Snails, freshwater shellfish, snails … The International Union for Conservation of Nature (IUCN) is stocking continental mollusks in mainland France for the first time, many of which are unique, but are threatened by urbanization and agriculture.
The IUCN studied freshwater mussels (mussels), freshwater gastropods and terrestrial gastropods (snails, slugs) to establish the Red List of Endangered Species. “A list that includes all mollusks shows that more than 11% of them are endangered. A total of two species have already disappeared, 79 are endangered and 32 others are almost endangered“, adds the IUCN in the press kit.”Some of these species are good indicators of water quality and good condition of wetlands, forests or grasslands.“, adds IUCN.
“These species suffered from attention deficit“, points out Florian Kirchner, of IUCN, for AFP. Metropolitan France is nonetheless very rich, with an estimated 691 species of continental mollusks, including 33 freshwater mussels, 251 freshwater gastropods and 407 terrestrial gastropods.”One third of continental molluscs are endemic, which is exceptional for metropolitan France“, continues Florian Kirchner.”We have a strong responsibility, because only the public authorities and associations of our country can preserve them.“These species are so fragile because they can’t move far or fast in search of new habitat and”they are just under pressure“says Florian Kirchner.
Risky water withdrawal
The situation is particularly bad for freshwater mussels, of which 30% are endangered, followed by freshwater gastropods (15%) and terrestrial gastropods (8%). “Aquatic shells have different threats“, with”the development of rivers, dams that make habitats unsuitable for these species“, plus pollution of agricultural and urban waters, explains Florian Kirchner. This is the case, for example, for large shellfish in critical danger of extinction. Terrestrial gastropods, such as the shaggy helicon, are threatened by urbanization, roads, quarries, others by “inappropriate logging affecting their living environment“and some more by overgrazing meadows, IUCN says. Forest species, like the false velutee of cork oaks, are.”sensitive to fires that often increase over the years“Freshwater gastropods suffer damage to their habitats, such as river development and water withdrawal for agricultural irrigation.”when not explained“by leaving water levels too low in rivers or groundwater,” Florian Kirchner notes. The effects of climate change are also beginning to tend to species living at altitude or by the sea.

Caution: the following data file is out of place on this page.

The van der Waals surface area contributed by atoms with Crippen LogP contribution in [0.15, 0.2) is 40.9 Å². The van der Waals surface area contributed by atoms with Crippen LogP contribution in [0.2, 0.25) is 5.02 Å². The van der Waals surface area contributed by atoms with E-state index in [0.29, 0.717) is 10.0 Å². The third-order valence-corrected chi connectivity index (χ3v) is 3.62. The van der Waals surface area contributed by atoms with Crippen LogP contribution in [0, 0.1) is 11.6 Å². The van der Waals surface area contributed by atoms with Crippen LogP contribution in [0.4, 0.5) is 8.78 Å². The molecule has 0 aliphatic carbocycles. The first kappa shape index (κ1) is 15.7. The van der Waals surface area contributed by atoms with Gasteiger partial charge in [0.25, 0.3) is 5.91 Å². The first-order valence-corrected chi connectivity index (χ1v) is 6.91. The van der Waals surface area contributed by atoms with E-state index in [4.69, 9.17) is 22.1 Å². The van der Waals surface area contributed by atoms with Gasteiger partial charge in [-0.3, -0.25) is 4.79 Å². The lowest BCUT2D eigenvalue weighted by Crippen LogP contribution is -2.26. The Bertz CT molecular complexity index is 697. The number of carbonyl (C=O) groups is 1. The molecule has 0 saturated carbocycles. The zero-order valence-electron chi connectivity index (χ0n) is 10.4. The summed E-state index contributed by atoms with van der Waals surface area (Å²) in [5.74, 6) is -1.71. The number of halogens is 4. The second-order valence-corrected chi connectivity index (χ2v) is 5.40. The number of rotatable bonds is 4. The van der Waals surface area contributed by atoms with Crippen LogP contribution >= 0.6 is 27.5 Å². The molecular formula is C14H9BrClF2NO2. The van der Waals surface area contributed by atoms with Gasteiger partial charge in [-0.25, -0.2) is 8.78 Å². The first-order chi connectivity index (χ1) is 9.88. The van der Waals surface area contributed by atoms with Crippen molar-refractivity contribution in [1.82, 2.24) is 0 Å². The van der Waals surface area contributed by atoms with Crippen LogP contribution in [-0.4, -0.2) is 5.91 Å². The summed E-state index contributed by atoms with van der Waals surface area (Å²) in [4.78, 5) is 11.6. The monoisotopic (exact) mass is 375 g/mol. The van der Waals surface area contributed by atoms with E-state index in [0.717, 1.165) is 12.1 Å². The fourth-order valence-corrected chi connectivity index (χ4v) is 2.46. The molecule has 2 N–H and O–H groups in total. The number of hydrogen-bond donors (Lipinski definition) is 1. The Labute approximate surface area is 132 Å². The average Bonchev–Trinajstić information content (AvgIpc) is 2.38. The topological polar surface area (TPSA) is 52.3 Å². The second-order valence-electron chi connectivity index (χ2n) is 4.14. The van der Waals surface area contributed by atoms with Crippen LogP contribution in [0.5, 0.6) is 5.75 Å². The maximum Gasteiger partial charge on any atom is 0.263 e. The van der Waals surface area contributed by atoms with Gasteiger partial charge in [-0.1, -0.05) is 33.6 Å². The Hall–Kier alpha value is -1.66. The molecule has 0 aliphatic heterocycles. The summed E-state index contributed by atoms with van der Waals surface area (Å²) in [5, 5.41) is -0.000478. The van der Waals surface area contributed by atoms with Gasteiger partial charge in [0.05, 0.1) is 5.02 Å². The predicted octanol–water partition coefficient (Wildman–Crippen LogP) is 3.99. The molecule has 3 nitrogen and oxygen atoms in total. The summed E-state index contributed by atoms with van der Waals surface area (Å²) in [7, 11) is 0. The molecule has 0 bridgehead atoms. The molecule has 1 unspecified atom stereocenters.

Preserve natural habitats
Some of these animals also have to deal with competition from species that have been introduced by humans and that have become invasive. Snails like the caragouille dune are finally threatened “pressure from tourist facilities or (from) trampling due to overcrowding of certain localities“The real situation could be worse, knowing that.”more than 40% of species are still poorly documented“and are categorized as” insufficient data. “In freshwater gastropods, 62% of species are affected by this lack of knowledge, while almost 65% of the group’s species are endemic and represent very important conservation issues.“, specifies the IUCN. Conservation programs for these animals are still the exception.”The conservation of these species in the future depends primarily on improving knowledge and strengthening the conservation of their natural habitats.“, emphasizes IUCN.